Managing in this Era of Change

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Chris Kaiser, Editor
If all goes well, the U.S. will have a health IT network situated within five years. The latest challenge to this goal, however, revolves around state privacy laws. Apparently, in states that have such regulations, the adoption of EMRs is stymied.

Similar to a domino effect, when one hospital adopts an EMR, other local providers and networks are more likely to follow suit. Conversely, if one hospital or network doesn’t install an EMR because of privacy laws, other providers in the area also are not likely to adopt an EMR.

This trend could hamper the overall goal of a nationwide electronic health network (NHIN), not to mention prolong the economic and clinical benefits that individual practices can realize with the proper use of an EMR. Research has shown that health IT connectivity saves money through better efficiencies, and that it improves the intelligence with which data can be mined.

The good news is that the federal government has multiple committees overseeing the connectivity process. In this week's Practice Management Portal, we highlight a meeting of one such committee, in which presenters detailed the progress toward establishing an NHIN. Like any sweeping change, the process is fraught with challenges and overcoming those challenges is a big part of meeting the five-year goal.

Speaking of sweeping changes, various permutations of equipment usage rate increases have been proposed, ranging from 75 percent to 90 percent and even 95 percent, from the current 50 percent rate. CMS is taking comments until August 31 on its 90 percent proposed change. The other suggested changes are embedded in the various congressional healthcare reform bills.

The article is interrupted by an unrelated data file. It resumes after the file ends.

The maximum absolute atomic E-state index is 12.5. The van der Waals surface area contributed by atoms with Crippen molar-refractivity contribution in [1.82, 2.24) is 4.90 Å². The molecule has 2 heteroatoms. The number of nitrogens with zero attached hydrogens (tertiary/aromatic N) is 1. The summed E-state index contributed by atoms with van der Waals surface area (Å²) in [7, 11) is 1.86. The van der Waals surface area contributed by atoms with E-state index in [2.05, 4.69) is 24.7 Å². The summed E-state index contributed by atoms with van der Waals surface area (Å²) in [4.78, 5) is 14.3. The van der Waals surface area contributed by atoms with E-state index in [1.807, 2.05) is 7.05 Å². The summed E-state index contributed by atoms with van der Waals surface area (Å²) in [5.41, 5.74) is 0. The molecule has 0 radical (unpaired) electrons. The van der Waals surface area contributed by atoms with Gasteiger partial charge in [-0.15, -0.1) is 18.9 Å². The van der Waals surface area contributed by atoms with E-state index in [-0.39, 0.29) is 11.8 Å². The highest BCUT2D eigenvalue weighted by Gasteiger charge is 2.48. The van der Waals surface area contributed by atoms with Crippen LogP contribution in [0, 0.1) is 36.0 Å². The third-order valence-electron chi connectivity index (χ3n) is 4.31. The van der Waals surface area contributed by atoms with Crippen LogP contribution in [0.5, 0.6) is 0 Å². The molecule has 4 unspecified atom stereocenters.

Reimbursement for cardiovascular services has taken a hit and this latest proposal could further strain many practices, particularly those getting into cardiac CT and PET.

The House’s reform bill also includes a proposal to do away with the sustainable growth rate (SGR) formula, which is welcome news as the SGR has been a favorite target of derision for many physicians.

It will be interesting to see how practices and hospitals incorporate the many changes coming through healthcare reform. One thing is certain, however: Those providers that properly utilize health IT will thrive. The age of using data intelligently is upon us and this can be done most efficiently with practice management software programs, EMRs and other electronic—and wireless—connections. 

If you or your group is interested in finding out more about the capabilities of health IT and how it can extend and expand the reach of your services, head over to our Healthcare TechGuide and check out the variety of vendors and whitepapers offered there.

And if you have a comment or report to share about how health IT or the sweeping healthcare reforms are changing your practice, please contact me at the address below. I look forward to hearing from you.

Chris Kaiser, Editor